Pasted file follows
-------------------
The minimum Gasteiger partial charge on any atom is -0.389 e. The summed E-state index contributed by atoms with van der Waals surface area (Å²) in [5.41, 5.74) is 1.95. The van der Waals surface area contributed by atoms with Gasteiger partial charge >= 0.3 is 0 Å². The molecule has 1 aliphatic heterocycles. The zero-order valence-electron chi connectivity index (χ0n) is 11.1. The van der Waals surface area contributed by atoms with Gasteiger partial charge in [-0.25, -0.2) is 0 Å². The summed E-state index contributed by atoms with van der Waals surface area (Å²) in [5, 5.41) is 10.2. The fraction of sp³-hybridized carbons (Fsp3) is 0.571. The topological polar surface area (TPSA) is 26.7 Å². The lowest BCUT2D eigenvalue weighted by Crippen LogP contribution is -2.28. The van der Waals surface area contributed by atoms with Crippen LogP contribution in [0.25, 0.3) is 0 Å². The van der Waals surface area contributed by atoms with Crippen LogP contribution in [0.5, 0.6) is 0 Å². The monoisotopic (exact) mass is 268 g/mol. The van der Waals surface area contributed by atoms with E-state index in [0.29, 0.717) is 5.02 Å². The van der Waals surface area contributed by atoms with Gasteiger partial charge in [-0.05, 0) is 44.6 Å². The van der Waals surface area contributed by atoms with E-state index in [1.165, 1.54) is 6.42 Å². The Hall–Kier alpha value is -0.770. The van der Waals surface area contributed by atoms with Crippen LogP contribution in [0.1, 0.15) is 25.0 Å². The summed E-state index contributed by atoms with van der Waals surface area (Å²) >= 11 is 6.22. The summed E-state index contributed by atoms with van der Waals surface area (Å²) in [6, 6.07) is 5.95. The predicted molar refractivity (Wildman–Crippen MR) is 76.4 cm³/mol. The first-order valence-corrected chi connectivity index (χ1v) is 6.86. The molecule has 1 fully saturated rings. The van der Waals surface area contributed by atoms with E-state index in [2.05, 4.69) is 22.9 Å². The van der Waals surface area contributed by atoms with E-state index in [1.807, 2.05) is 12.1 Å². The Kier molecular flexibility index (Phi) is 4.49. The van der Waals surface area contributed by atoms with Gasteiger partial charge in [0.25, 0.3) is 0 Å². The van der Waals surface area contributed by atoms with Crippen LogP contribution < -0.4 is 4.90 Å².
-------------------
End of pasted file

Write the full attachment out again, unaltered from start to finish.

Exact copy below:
The minimum Gasteiger partial charge on any atom is -0.389 e. The summed E-state index contributed by atoms with van der Waals surface area (Å²) in [5.41, 5.74) is 1.95. The van der Waals surface area contributed by atoms with Gasteiger partial charge >= 0.3 is 0 Å². The molecule has 1 aliphatic heterocycles. The zero-order valence-electron chi connectivity index (χ0n) is 11.1. The van der Waals surface area contributed by atoms with Gasteiger partial charge in [-0.25, -0.2) is 0 Å². The summed E-state index contributed by atoms with van der Waals surface area (Å²) in [5, 5.41) is 10.2. The fraction of sp³-hybridized carbons (Fsp3) is 0.571. The topological polar surface area (TPSA) is 26.7 Å². The lowest BCUT2D eigenvalue weighted by Crippen LogP contribution is -2.28. The van der Waals surface area contributed by atoms with Crippen LogP contribution in [0.25, 0.3) is 0 Å². The van der Waals surface area contributed by atoms with Crippen LogP contribution in [0.5, 0.6) is 0 Å². The monoisotopic (exact) mass is 268 g/mol. The van der Waals surface area contributed by atoms with E-state index in [0.29, 0.717) is 5.02 Å². The van der Waals surface area contributed by atoms with Gasteiger partial charge in [-0.05, 0) is 44.6 Å². The van der Waals surface area contributed by atoms with E-state index in [1.165, 1.54) is 6.42 Å². The Hall–Kier alpha value is -0.770. The van der Waals surface area contributed by atoms with Crippen LogP contribution in [0.1, 0.15) is 25.0 Å². The summed E-state index contributed by atoms with van der Waals surface area (Å²) >= 11 is 6.22. The summed E-state index contributed by atoms with van der Waals surface area (Å²) in [6, 6.07) is 5.95. The predicted molar refractivity (Wildman–Crippen MR) is 76.4 cm³/mol. The first-order valence-corrected chi connectivity index (χ1v) is 6.86. The molecule has 1 fully saturated rings. The van der Waals surface area contributed by atoms with E-state index in [2.05, 4.69) is 22.9 Å². The van der Waals surface area contributed by atoms with E-state index in [1.807, 2.05) is 12.1 Å². The Kier molecular flexibility index (Phi) is 4.49. The van der Waals surface area contributed by atoms with Gasteiger partial charge in [0.25, 0.3) is 0 Å². The van der Waals surface area contributed by atoms with Crippen LogP contribution < -0.4 is 4.90 Å².